AT AN ANNUAL CONVENTION of Indian scientists in Mumbai this January, one speaker made a startling claim. Anand J. Bodas argued that as far back as 7,000 years ago, Indians were flying aircraft. These planes, he claimed in a lecture titled “Ancient Indian Aviation Technology,” had 40 engines, sophisticated radar, nimble exhaust systems, and were capable of exiting the earth’s atmosphere to visit other planets. Bodas didn’t cite archaeological or other empirical data in making his case. Instead, he pointed to the ancient Sanskrit scriptures known as the Vedas, interpreting certain sections as manuals for the construction and equipment of planes.
The speech won national attention mostly for its absurdity, widely ridiculed and parodied with Twitter hashtags. But it also sparked some serious conversations about how Indians understand their history. As eccentric as Bodas’s lecture may seem, its unswerving mytho-historical nationalism has many adherents, including the current prime minister. When still chief minister of the state of Gujarat, Narendra Modi wrote a foreword to school textbooks claiming that the flying chariot of Rama in the epic tale The Ramayana was proof that Indians zipped around in aircraft thousands of years ago. As recently as last October, Modi reiterated his belief that ancient Indians were schooled in plastic surgery, since the god Ganesh has the body of a human and the head of an elephant. Such woolly statements seem almost quaint, but they are part of the ruling party’s larger aim to define heterogeneous India by a Hindu civilizational identity. The foreign minister, Sushma Swaraj, demanded in December that the Bhagawad Gita, a much-loved Hindu scripture, be declared a “national book.”
One of the paradoxes of modern India is that, while there is on the surface tremendous interest in the country’s ancient history, there is also the dwindling ability and appetite to engage with the past seriously. Mytho-nationalist claims about the achievements of ancient Indians rest on interpretations of historical texts, but most Indians, including those who seek to defend history from the crude uses of politicians, have never read these texts, nor are they even capable of reading them. Bodas can be accused of willfully (and wishfully) misreading the Vedas, but at least he tried to read them.
Some of the best-selling books in the country are “mythological thrillers,” a genre made famous by the writer Amish Tripathi (who, like a Brazilian soccer star, goes only by his first name Amish). His Shiva trilogy has sold millions of copies and been translated from English into local languages. It peddles a fantasy of the god Shiva as a man hacking and slashing across the breadth of ancient India. Its popularity stems not simply from its vigorous action, but also its insistent and inventive descriptions of ancient architecture, dress, and customs. That visceral connection to another time — however chimerical — is what the trilogy’s fans crave, a simulacra of the Hindu past.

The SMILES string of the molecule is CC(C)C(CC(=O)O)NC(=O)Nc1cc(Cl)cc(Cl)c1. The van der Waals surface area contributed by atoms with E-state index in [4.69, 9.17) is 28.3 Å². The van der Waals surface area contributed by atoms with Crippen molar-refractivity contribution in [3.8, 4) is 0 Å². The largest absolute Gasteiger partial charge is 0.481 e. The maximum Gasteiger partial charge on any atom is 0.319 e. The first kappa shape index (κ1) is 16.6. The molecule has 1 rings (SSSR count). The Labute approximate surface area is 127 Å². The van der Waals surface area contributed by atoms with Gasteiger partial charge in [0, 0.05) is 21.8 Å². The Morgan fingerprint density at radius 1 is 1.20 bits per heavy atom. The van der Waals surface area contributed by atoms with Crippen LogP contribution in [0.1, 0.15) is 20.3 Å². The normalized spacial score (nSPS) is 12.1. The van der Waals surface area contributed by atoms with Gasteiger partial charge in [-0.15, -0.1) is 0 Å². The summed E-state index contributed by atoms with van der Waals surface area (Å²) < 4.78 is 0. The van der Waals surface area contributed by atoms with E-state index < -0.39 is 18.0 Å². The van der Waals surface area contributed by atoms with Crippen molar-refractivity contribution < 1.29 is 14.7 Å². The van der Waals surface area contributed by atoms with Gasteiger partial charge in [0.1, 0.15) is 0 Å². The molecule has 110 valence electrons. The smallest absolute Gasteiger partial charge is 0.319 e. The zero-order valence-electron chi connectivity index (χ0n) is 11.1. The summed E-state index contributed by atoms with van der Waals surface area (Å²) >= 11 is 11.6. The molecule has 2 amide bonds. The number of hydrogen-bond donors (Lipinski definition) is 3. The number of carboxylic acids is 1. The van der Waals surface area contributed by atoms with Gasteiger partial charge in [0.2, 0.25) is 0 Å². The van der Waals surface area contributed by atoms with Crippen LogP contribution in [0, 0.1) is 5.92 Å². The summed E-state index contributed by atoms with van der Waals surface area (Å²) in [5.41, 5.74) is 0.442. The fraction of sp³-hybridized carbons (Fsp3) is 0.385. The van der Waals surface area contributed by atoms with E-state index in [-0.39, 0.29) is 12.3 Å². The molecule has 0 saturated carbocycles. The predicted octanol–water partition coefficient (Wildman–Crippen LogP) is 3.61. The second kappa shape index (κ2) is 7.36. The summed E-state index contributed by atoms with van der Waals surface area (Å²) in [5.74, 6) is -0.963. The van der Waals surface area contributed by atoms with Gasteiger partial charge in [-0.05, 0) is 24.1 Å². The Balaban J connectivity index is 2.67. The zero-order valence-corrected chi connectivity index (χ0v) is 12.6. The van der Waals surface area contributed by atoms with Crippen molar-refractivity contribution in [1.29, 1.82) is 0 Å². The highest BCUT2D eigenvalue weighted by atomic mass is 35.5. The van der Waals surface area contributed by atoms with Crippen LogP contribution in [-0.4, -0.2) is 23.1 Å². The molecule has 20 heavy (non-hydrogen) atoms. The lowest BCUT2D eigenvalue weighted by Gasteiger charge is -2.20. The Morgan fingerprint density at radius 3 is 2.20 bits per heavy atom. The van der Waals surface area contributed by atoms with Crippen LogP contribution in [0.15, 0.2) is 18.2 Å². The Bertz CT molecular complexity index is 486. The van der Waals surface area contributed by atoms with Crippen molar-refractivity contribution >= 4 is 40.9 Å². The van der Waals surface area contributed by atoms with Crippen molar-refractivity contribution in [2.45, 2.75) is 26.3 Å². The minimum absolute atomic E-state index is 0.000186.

In an entirely different arena — the bureaucratic wranglings of state governments — one observes similar phenomena. India is the only country in the world to give “classical status” to languages. There are 22 “scheduled,” or official, languages in India, six of which are now deemed classical. The material benefits of classical status are nominal, but it bestows the prestige of antiquity upon a language’s speakers. With a literary tradition stretching back several millennia, Tamil was the first to win this status in 2004. Sanskrit, which remains only a literary and liturgical language despite quixotic attempts in the mid-20th century to revive it as a living tongue, was given the status in 2005. Subsequently, four other languages — Kannada, Telugu, Malayalam, and Oriya — have become “classical” after successful petitions. Campaigns are underway for other languages, including Bengali, Marathi, and Kashmiri. One can see a time not too long from now when almost all official languages will be deemed classical, obviating any meaning that the category might have had.
For anybody with interest in the study of premodern India, this scramble for honorifics is dispiriting. Classical status is seen as an end in itself, a kind of cultural validation, proof of one’s glorious heritage and connection to the land. It taps into the basest impulses of retrograde nationalism. And worse, it has very little to do with producing real knowledge.
In India, the desire to have a past outstrips the desire to know anything meaningful about it. As a scholarly vocation, the study of the premodern period is in woeful shape. Where once there were many scholars of repute toiling in India’s vast pool of historical manuscripts (which archivists estimate to contain as many as six million texts), their numbers have shrunk considerably. A conference organized in 2009 by the Indian Institute of Advanced Study struggled to find many India-based scholars seriously engaged in the literary study of premodern texts in languages as large as Bengali, Punjabi, Malayalam, Urdu, even Tamil and Hindi.
“If Indian education and scholarship continue along their current trajectory, the number of citizens capable of reading and understanding the texts of [the pre-1800 era] will very soon approach a statistical zero,” writes Sheldon Pollock, a professor at Columbia University and one of the world’s leading scholars of Sanskrit. He sketches the problem in his essay “Crisis in the Classics” (published in the academic quarterly Social Research in 2011), a cri de coeur for the importance of philology and the study of historical languages in modern society. “India,” he warns, “is about to become the only major world culture whose literary patrimony, and indeed history, are in the custodianship of scholars outside the country.”